NBA Star Klay Thompson Calls NBA 2K’s Marketing Guy a ‘Clown’

Clay Thompson

photo: Click on images (Getty Images)

Guardian of the Golden State Warriors — and I’ll get that out of the way, my current favorite player in the NBA — Klay Thompson was watching ESPN the other day and he didn’t like what he was seeing.

In a segment on NBA today, the hosts interviewed a man legally known as Ronnie Singh. Singh, a longtime 2K employee, was formerly known simply as the “Digital Marketing Director” for the NBA 2K series, but as these games become more popular—and further entangled in the worst excesses of influencer and brand culture– he’s now simply “Ronnie 2K”, the public face of the entire franchise.

When there’s something to say about the game, he does it, when there’s an interview to be done, he’s the one in front of the camera. The man has almost a million followers on Instagram and can be seen at all the hottest parties for brands, networks and gamers.

He did that yesterday on ESPN, answering softball questions about things like skill ratings and if any NBA player had ever tried to bribe him to boost his stats (answer: yes, often). Here’s how the segment went, according to Singh’s Instagram:

The best part came afterwards, however, when Thompson went to the comments section to call Singh a “clown,” saying, “I thought NBA on ESPN meant coverage of some of the best athletes in the world? Don’t interview a promoter…better ESPN.”

Please note that this flavorful portion of sports beef didn’t magically appear overnight. Fittingly, Thompson took to social media last month to contradict his own assessment as Singh’s performance touched on player ratings NBA 2K23by placing a barf emoji next to his three-point 88 rating — good for Second in the entire league– and tells them 2K23 Team to “respect my name you bums”.

As Singh explained on the ESPN segment yesterday, that’s a good rating that’s only skewed because Thompson’s own teammate Steph Curry broke the three-point game so historically that 2K’s ratings had to be pushed around so much to adjust . But players fret over their stats with sports games are nothing new; I remember working at EB Games in 2003 and meeting some players from my local National Rugby League club (the Canberra Raiders) came in and were furious by their own ratings, and that was 19 years ago; This particular bone of contention has only gotten worse in the decades since gamers have been able to complain directly to developers via social media.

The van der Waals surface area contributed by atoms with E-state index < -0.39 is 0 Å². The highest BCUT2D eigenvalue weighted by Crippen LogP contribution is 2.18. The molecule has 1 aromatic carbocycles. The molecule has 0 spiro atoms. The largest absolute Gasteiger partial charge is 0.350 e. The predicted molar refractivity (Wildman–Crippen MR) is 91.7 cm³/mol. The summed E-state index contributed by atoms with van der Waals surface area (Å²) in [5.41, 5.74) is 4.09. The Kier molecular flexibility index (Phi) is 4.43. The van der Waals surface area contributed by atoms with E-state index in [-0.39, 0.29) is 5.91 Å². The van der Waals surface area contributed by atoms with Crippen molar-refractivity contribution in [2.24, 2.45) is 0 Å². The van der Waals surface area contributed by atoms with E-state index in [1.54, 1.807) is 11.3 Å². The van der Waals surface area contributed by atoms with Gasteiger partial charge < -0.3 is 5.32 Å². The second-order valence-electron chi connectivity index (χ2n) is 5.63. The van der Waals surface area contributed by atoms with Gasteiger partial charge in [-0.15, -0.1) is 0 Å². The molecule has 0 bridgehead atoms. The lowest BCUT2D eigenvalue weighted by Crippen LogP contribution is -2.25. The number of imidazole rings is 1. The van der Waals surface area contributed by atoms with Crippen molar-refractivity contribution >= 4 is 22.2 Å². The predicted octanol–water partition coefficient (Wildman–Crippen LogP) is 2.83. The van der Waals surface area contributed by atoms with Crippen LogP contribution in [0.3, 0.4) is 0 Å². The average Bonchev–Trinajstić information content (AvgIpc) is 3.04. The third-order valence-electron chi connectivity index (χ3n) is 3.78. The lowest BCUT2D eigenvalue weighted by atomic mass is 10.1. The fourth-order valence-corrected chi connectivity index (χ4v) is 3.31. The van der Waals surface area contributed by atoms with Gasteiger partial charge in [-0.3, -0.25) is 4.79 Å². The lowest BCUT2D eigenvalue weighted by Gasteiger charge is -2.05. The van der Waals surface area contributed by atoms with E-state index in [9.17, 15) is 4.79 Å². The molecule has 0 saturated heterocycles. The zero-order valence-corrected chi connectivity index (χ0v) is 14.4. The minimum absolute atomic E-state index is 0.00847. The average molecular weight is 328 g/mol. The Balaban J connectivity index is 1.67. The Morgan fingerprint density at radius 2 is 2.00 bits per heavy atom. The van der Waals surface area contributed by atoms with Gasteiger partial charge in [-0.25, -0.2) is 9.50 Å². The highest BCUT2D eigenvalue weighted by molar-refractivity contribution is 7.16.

So yes, Thompson –a serial grumbler who also felt hurt that he didn’t make the NBA’s 75 Greatest Players of All Time list– usually only airs a small complaint on Instagram. But I also think he’s on to something with his recent comments about ESPN interviewing “a promoter.”

I said in my 2K23 check that:

This game isn’t even about video games anymore. It operates outside of these narrow confines. This is modern sport, this is broadcast money, this is branding, this is content, this is raw, naked greed. For 2K23, the basketball is just the vessel, the excuse. There’s no more sophisticated example of modern life’s dysfunctional excess and broken markets than this tired old video game. Few other AAA series are so distinguished for their starring role in financial earnings calls.

That’s what I’m talking about. The video game, the networks, and the league itself are so closely intertwined that it’s hard to see the points at which they separate. It’s great news for the NBA, it’s a commercial necessity for ESPN and for them NBA 2K series, it’s one of the main reasons it’s so exhausting to be here. It’s a shame that Thompson’s comments come across as sour grapes and because he’s right it sucks! NBA Star Klay Thompson Calls NBA 2K’s Marketing Guy a ‘Clown’

Curtis Crabtree

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